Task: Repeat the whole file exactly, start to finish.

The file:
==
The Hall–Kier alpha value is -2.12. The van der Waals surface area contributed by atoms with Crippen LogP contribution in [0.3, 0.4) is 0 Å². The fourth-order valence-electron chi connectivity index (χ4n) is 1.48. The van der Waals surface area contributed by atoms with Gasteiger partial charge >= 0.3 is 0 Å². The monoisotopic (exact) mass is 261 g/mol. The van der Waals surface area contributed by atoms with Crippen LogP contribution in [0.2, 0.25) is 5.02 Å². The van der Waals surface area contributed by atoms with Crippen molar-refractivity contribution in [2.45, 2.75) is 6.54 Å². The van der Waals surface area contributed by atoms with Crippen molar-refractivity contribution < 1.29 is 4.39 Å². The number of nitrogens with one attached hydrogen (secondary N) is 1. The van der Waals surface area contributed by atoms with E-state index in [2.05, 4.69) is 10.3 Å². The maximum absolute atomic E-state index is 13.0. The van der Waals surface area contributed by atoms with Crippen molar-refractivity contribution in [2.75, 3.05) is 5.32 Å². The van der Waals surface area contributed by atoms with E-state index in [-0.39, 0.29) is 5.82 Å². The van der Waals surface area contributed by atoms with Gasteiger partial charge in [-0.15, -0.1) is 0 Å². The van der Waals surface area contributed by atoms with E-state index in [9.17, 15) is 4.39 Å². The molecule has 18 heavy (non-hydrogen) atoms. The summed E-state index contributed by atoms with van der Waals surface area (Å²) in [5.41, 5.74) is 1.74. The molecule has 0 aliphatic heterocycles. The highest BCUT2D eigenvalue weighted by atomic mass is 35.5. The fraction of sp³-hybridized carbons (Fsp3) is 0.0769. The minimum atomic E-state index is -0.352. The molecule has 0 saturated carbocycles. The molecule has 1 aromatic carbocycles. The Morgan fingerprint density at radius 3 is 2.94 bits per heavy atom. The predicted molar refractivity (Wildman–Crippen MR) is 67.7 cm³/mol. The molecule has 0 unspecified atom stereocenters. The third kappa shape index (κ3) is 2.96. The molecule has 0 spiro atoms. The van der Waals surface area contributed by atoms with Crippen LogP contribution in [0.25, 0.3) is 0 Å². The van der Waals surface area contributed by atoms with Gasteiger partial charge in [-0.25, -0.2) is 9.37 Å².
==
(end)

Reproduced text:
The Hall–Kier alpha value is -2.12. The van der Waals surface area contributed by atoms with Crippen LogP contribution in [0.3, 0.4) is 0 Å². The fourth-order valence-electron chi connectivity index (χ4n) is 1.48. The van der Waals surface area contributed by atoms with Gasteiger partial charge >= 0.3 is 0 Å². The monoisotopic (exact) mass is 261 g/mol. The van der Waals surface area contributed by atoms with Crippen LogP contribution in [0.2, 0.25) is 5.02 Å². The van der Waals surface area contributed by atoms with Crippen molar-refractivity contribution in [2.45, 2.75) is 6.54 Å². The van der Waals surface area contributed by atoms with Crippen molar-refractivity contribution < 1.29 is 4.39 Å². The number of nitrogens with one attached hydrogen (secondary N) is 1. The van der Waals surface area contributed by atoms with E-state index in [2.05, 4.69) is 10.3 Å². The maximum absolute atomic E-state index is 13.0. The van der Waals surface area contributed by atoms with Crippen molar-refractivity contribution in [2.75, 3.05) is 5.32 Å². The van der Waals surface area contributed by atoms with E-state index in [-0.39, 0.29) is 5.82 Å². The van der Waals surface area contributed by atoms with Gasteiger partial charge in [-0.15, -0.1) is 0 Å². The van der Waals surface area contributed by atoms with E-state index in [9.17, 15) is 4.39 Å². The molecule has 18 heavy (non-hydrogen) atoms. The summed E-state index contributed by atoms with van der Waals surface area (Å²) in [5.41, 5.74) is 1.74. The molecule has 0 aliphatic heterocycles. The highest BCUT2D eigenvalue weighted by atomic mass is 35.5. The fraction of sp³-hybridized carbons (Fsp3) is 0.0769. The minimum atomic E-state index is -0.352. The molecule has 0 saturated carbocycles. The molecule has 1 aromatic carbocycles. The Morgan fingerprint density at radius 3 is 2.94 bits per heavy atom. The predicted molar refractivity (Wildman–Crippen MR) is 67.7 cm³/mol. The molecule has 0 unspecified atom stereocenters. The third kappa shape index (κ3) is 2.96. The molecule has 0 spiro atoms. The van der Waals surface area contributed by atoms with Crippen LogP contribution in [0.25, 0.3) is 0 Å². The van der Waals surface area contributed by atoms with Gasteiger partial charge in [-0.25, -0.2) is 9.37 Å².